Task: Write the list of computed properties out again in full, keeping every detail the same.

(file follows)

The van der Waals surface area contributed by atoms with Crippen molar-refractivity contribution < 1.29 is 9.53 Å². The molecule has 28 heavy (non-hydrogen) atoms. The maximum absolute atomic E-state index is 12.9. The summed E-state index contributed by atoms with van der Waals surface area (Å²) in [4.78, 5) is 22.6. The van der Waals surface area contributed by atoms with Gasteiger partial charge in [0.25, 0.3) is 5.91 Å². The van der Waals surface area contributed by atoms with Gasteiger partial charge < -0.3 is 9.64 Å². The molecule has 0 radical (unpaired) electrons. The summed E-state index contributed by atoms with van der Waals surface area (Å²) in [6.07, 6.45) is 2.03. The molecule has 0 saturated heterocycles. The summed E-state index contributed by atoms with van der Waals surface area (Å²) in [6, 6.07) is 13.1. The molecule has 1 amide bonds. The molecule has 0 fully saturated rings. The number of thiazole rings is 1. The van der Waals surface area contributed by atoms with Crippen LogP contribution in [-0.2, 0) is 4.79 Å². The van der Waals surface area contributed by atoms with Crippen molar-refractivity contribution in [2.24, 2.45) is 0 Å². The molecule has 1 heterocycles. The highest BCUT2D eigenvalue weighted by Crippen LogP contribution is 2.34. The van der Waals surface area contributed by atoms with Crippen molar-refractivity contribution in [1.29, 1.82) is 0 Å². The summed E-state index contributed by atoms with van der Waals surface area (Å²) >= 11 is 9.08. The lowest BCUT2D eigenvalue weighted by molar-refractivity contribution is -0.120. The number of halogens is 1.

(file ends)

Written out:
The van der Waals surface area contributed by atoms with Crippen molar-refractivity contribution < 1.29 is 9.53 Å². The molecule has 28 heavy (non-hydrogen) atoms. The maximum absolute atomic E-state index is 12.9. The summed E-state index contributed by atoms with van der Waals surface area (Å²) in [4.78, 5) is 22.6. The van der Waals surface area contributed by atoms with Gasteiger partial charge in [0.25, 0.3) is 5.91 Å². The van der Waals surface area contributed by atoms with Gasteiger partial charge < -0.3 is 9.64 Å². The molecule has 0 radical (unpaired) electrons. The summed E-state index contributed by atoms with van der Waals surface area (Å²) in [6.07, 6.45) is 2.03. The molecule has 0 saturated heterocycles. The summed E-state index contributed by atoms with van der Waals surface area (Å²) in [6, 6.07) is 13.1. The molecule has 1 amide bonds. The molecule has 0 fully saturated rings. The number of thiazole rings is 1. The van der Waals surface area contributed by atoms with Crippen LogP contribution in [-0.2, 0) is 4.79 Å². The van der Waals surface area contributed by atoms with Crippen molar-refractivity contribution in [2.24, 2.45) is 0 Å². The molecule has 1 heterocycles. The highest BCUT2D eigenvalue weighted by Crippen LogP contribution is 2.34. The van der Waals surface area contributed by atoms with Crippen molar-refractivity contribution in [1.29, 1.82) is 0 Å². The summed E-state index contributed by atoms with van der Waals surface area (Å²) >= 11 is 9.08. The lowest BCUT2D eigenvalue weighted by molar-refractivity contribution is -0.120. The number of halogens is 1.